Named after the Tboli virtue that translates into "the spirit of working together", Sesotunawa embodies the culture, art, and stories of the Tboli of Lake Sebu in each handcrafted product. Our artisans harness knowledge that has been passed down through generations to weave it into a tapestry of collective identity that honors the past, celebrates the present, and gives hope for the future.
The entire community participates in the creation of each Sesotunawa piece. Making a Tboli brass jewelry, for instance, typically involves three or more brass casters in molding the wax and melting the metals. Charcoal and metal scraps are sourced from junk shops and neighboring communities. And after casting and cooking the brass, other artisans step in to clean and prepare the final product. This whole process can take up to 4 days to complete, and at least 8 families.
In the past, the Tboli of Lake Sebu thought a hundred or so pesos was enough to pay for the cycle of production that goes into the creation of each piece. They didn't factor in labor and material costs, and - in many cases - they let the buyer set the price.
Sesotunawa, as a social enterprise, believes in elevating cultures and empowering communities by recognizing the true value of these handmade products by the Tboli. Today, a Silang Kdaw is priced at Php 699; 23% of the price covers the materials and labor costs, and the remaining 77% goes towards the operating capital, community enterprise development, and funding for artisans' savings.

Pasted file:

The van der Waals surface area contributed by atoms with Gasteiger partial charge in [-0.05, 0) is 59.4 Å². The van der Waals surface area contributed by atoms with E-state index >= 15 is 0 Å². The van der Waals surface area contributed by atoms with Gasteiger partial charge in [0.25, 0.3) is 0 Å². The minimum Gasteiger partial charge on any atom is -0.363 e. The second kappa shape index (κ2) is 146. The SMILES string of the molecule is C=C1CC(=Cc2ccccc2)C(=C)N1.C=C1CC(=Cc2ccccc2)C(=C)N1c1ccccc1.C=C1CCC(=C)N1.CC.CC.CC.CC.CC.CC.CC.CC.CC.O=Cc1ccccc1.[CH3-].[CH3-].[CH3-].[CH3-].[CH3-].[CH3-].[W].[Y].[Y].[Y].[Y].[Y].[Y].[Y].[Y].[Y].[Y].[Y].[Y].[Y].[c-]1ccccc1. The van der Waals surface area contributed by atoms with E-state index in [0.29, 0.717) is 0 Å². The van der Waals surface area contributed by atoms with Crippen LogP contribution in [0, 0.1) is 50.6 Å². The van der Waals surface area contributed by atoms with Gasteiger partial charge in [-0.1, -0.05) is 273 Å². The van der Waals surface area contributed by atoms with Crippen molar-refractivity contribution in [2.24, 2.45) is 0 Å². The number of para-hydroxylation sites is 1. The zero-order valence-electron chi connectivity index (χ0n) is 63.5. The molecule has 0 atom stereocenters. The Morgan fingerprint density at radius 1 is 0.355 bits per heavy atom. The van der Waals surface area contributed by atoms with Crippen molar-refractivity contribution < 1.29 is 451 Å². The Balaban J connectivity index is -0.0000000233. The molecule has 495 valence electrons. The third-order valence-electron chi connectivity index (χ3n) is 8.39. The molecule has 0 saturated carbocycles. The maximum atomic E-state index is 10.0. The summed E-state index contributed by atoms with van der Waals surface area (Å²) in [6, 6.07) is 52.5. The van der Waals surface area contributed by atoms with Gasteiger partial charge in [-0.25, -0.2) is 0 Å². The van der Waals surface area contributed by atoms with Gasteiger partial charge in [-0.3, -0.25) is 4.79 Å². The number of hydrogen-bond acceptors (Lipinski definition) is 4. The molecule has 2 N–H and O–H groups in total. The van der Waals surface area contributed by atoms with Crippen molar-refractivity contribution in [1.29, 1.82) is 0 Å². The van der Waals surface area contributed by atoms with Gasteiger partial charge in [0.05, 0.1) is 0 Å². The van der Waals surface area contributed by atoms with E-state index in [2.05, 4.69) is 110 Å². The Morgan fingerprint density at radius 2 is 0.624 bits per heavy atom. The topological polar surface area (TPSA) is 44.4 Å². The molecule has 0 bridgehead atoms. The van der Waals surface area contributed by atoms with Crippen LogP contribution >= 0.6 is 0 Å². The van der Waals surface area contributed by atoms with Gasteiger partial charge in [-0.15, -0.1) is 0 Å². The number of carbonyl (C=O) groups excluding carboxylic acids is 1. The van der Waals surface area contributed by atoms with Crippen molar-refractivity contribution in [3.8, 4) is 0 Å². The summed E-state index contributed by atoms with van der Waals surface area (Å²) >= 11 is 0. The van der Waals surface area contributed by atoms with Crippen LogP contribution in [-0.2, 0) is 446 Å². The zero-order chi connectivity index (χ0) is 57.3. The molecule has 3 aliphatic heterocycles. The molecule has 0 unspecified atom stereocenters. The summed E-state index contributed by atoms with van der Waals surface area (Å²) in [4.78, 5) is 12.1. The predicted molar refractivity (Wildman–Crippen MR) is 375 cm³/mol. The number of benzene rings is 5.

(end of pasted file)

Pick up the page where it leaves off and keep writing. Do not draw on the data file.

How does this new pricing model impact our artisans? For every profit of Php 541.50 (77% of the SRP) made from a Silang Kdaw pair, 52% is allocated to mentoring and capability building support for the artists, and Php 17.50 is set aside for a savings fund. This fund is accessible to the artisans for any emergency or need for money, such as for the education of their children, healthcare services, or new business opportunities. In the midst of this pandemic, this fund has been instrumental in providing a safety net to the Tboli of Lake Sebu, as they navigate these new socioeconomic realities.
The pricing also honors all the work that goes into the production of each piece. Materials and labor costs are pegged at Php 157.50 for each Silang Kdaw pair, including overhead and transportation expenses.
Lastly, to the Tboli of Lake Sebu, fair pricing allows them to reclaim the helm of the dynamics that involve them. By knowing - and asserting - the true value of each piece of their handcrafted brass or bead product, they take charge of their role in their own stories, the stories that they offer their children, and the stories that we are lucky to witness.
Word Weaver Kat Petines
Visual Storyteller Oni Montejo